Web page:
Christo Gallagher is Your 2019 Tweedlove King of the Hill.

Team Wideopenmag were out in force at the fourth round of the British National Enduro Series at Innerleithen.

With the forecast looking particularly moody for the 4th round of the British National Enduro Series and the final of the Tweedlove Triple Crown event there was an expectation from riders that there would be a tough weekend of google cleaning, bike washing and sideways sliding ahead.

The Tweedlove King and Queen event has become somewhat of a staple in the Tweed Valley and this year combined to make one of the British National Enduro Series rounds.

Chris Hutchens reports from the Tweed Valley.

Photos by Ian Linton.

With another big field of riders the Tweedlove organisers would string together a 26km loop including five varying stages. The first two would take riders up the face of the downhill trails starting with a fast, flowy (mostly) trail with Gold Run, Deerhunter and Cresta Run. The fire road sprint was long and lung busting. The next stage was one of interesting debate.

The Classic finish with an uncharacteristically tricky upper section. Starting deep in the trees from the top of the hill the trail meandered, surprisingly fast, through some dense trees before hitting a challenging muddy section which not only caught me out but also downhill superstar Danny Hart. This is where things got confusing. A neutral zone, at the start of a downhill section.

This would link you to the black XC route where the timing would start again along the greasiest trail most had probably ever ridden. This usually runs well but all weekend trails would have a strange slime on top making trails very challenging to ride.

This neutral zone, from what I gathered, was not supported and a full continuous run would have been preferred. Still trying to work out why this was put in. This was a tough stage for many in the end.

After a feed station in Walkerburn the following three stages would make up the second half of the route, almost to the meter both vertically and in distance. Stage 3 was a technical delight. Roots, steep turns and rocks. I would put money on it that no one got down here without a momentary tripod.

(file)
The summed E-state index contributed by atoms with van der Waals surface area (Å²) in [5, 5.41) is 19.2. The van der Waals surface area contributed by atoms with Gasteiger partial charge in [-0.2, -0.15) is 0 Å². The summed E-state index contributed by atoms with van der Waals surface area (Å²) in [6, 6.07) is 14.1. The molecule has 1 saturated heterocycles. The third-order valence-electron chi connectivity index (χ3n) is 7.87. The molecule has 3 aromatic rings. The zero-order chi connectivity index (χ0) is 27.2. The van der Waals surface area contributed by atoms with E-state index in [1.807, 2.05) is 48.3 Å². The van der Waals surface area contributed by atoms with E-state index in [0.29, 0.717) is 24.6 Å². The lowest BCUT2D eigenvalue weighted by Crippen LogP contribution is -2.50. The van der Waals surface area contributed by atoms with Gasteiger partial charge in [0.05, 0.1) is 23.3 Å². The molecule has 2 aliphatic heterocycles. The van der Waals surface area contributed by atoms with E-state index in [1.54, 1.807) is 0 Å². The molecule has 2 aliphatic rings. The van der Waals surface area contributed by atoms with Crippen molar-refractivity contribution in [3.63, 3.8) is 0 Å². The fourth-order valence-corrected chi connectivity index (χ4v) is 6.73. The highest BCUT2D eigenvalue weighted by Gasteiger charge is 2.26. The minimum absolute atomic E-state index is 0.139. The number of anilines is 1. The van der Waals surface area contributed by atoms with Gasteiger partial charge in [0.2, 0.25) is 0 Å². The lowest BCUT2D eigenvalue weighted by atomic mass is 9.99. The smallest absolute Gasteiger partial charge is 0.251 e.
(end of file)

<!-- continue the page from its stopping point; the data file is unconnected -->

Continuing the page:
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Stage 4 would use community service a trail that has been on the hill for years but not raced that often from what I can recall.

A final big climb up the face of the Golfie trails would take riders down a leg pumping combination of 3G, Rock n’ Roll and Plan B to finish. It was a physical loop once all stages had been added up.

While the weather forecast threatened a 50% chance rain for most of the day riders were rewarded until about 3pm with dry (in the sky only) conditions. The tracks barely dried out and remained slick all weekend. I don’t know if it was just me but I struggled to find grip and find confidence on the bike all weekend.

Racing got underway, One man who certainly found some traction was Wideopenmag rider Christo Gallagher. He’s had a run of results at events in the valley this year and would ensure he stamped his mark with a clean run on a recently healed broken ankle to put 15 seconds into nearest rival Sam Shucksmith. Danny Hart would put some awesome stages together but lost it all on stage 2 with a couple of big crashes.

Thankfully one of our biggest hopes for a medal at the DH World Champs left at the end of the day in one piece. With Christo taking the win on the day he also secured the Triple Crown and become King of the Hill.

Full results from the British National Enduro Series fourth round and the Tweedlove King and Queen of the Hill can be found here.

Joining him as Queen would be Jess Stone. She’s had a superb year as well and put in 40 seconds to the closest women rider who happened to be under 21 rider Polly Henderson. Polly took a stage win during the day, which was impressive to see. Watch out Jess.

The U21 category was really healthy with Irishman Harry Byrne putting in a time which would have challenged for the Masters podium and almost Danny Hart’s time.

My race was mixed during the day with some clean stages mixed with a series of crashes, typically on the last corner of the stage. Did I switch off or just forget how to ride by this point? It was certainly a good weekend and always great to spin around with the rest of the riders, catch up and hear about summer adventures.